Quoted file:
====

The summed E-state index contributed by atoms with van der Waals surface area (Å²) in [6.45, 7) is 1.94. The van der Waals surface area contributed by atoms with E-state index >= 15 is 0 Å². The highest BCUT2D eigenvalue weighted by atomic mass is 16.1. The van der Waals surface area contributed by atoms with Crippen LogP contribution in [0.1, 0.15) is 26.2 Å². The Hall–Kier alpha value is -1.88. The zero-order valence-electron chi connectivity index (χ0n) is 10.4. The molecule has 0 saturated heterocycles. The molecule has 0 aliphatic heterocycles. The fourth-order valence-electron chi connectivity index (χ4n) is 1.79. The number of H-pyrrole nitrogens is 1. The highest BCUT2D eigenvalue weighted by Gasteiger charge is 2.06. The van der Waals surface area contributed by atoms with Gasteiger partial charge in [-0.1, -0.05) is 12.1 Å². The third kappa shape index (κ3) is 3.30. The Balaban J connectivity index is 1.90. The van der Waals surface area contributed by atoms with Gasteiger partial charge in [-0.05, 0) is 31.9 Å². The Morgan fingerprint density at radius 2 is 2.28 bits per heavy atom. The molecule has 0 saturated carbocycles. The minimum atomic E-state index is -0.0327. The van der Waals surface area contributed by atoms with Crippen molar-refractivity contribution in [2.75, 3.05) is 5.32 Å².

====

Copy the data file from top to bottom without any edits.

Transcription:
The summed E-state index contributed by atoms with van der Waals surface area (Å²) in [6.45, 7) is 1.94. The van der Waals surface area contributed by atoms with E-state index >= 15 is 0 Å². The highest BCUT2D eigenvalue weighted by atomic mass is 16.1. The van der Waals surface area contributed by atoms with Crippen LogP contribution in [0.1, 0.15) is 26.2 Å². The Hall–Kier alpha value is -1.88. The zero-order valence-electron chi connectivity index (χ0n) is 10.4. The molecule has 0 saturated heterocycles. The molecule has 0 aliphatic heterocycles. The fourth-order valence-electron chi connectivity index (χ4n) is 1.79. The number of H-pyrrole nitrogens is 1. The highest BCUT2D eigenvalue weighted by Gasteiger charge is 2.06. The van der Waals surface area contributed by atoms with Gasteiger partial charge in [-0.1, -0.05) is 12.1 Å². The third kappa shape index (κ3) is 3.30. The Balaban J connectivity index is 1.90. The van der Waals surface area contributed by atoms with Gasteiger partial charge in [-0.05, 0) is 31.9 Å². The Morgan fingerprint density at radius 2 is 2.28 bits per heavy atom. The molecule has 0 saturated carbocycles. The minimum atomic E-state index is -0.0327. The van der Waals surface area contributed by atoms with Crippen molar-refractivity contribution in [2.75, 3.05) is 5.32 Å².